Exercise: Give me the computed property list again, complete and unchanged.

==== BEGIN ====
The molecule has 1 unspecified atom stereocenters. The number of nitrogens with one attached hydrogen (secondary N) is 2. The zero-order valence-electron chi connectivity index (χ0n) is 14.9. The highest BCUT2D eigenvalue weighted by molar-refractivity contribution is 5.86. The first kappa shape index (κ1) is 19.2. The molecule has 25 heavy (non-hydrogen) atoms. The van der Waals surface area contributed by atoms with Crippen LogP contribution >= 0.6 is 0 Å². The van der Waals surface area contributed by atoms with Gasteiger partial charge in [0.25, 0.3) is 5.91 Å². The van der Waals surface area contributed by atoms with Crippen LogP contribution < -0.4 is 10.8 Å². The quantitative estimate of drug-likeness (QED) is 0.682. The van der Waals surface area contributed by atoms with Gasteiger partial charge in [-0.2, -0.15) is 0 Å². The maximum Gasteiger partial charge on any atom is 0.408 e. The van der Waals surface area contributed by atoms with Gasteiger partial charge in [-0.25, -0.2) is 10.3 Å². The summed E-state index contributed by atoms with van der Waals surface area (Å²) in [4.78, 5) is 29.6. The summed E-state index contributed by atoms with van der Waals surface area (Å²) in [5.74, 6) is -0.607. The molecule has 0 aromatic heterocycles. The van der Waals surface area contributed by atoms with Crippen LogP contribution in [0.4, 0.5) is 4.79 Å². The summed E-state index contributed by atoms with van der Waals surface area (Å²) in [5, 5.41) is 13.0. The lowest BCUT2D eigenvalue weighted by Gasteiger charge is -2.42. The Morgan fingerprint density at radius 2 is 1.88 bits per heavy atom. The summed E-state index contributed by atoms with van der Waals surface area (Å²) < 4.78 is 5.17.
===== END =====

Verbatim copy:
The molecule has 1 unspecified atom stereocenters. The number of nitrogens with one attached hydrogen (secondary N) is 2. The zero-order valence-electron chi connectivity index (χ0n) is 14.9. The highest BCUT2D eigenvalue weighted by molar-refractivity contribution is 5.86. The first kappa shape index (κ1) is 19.2. The molecule has 25 heavy (non-hydrogen) atoms. The van der Waals surface area contributed by atoms with Crippen LogP contribution >= 0.6 is 0 Å². The van der Waals surface area contributed by atoms with Gasteiger partial charge in [0.25, 0.3) is 5.91 Å². The van der Waals surface area contributed by atoms with Crippen LogP contribution < -0.4 is 10.8 Å². The quantitative estimate of drug-likeness (QED) is 0.682. The van der Waals surface area contributed by atoms with Gasteiger partial charge in [-0.2, -0.15) is 0 Å². The maximum Gasteiger partial charge on any atom is 0.408 e. The van der Waals surface area contributed by atoms with Gasteiger partial charge in [-0.25, -0.2) is 10.3 Å². The summed E-state index contributed by atoms with van der Waals surface area (Å²) in [4.78, 5) is 29.6. The summed E-state index contributed by atoms with van der Waals surface area (Å²) in [5.74, 6) is -0.607. The molecule has 0 aromatic heterocycles. The van der Waals surface area contributed by atoms with Crippen LogP contribution in [0.4, 0.5) is 4.79 Å². The summed E-state index contributed by atoms with van der Waals surface area (Å²) in [5, 5.41) is 13.0. The lowest BCUT2D eigenvalue weighted by Gasteiger charge is -2.42. The Morgan fingerprint density at radius 2 is 1.88 bits per heavy atom. The summed E-state index contributed by atoms with van der Waals surface area (Å²) < 4.78 is 5.17.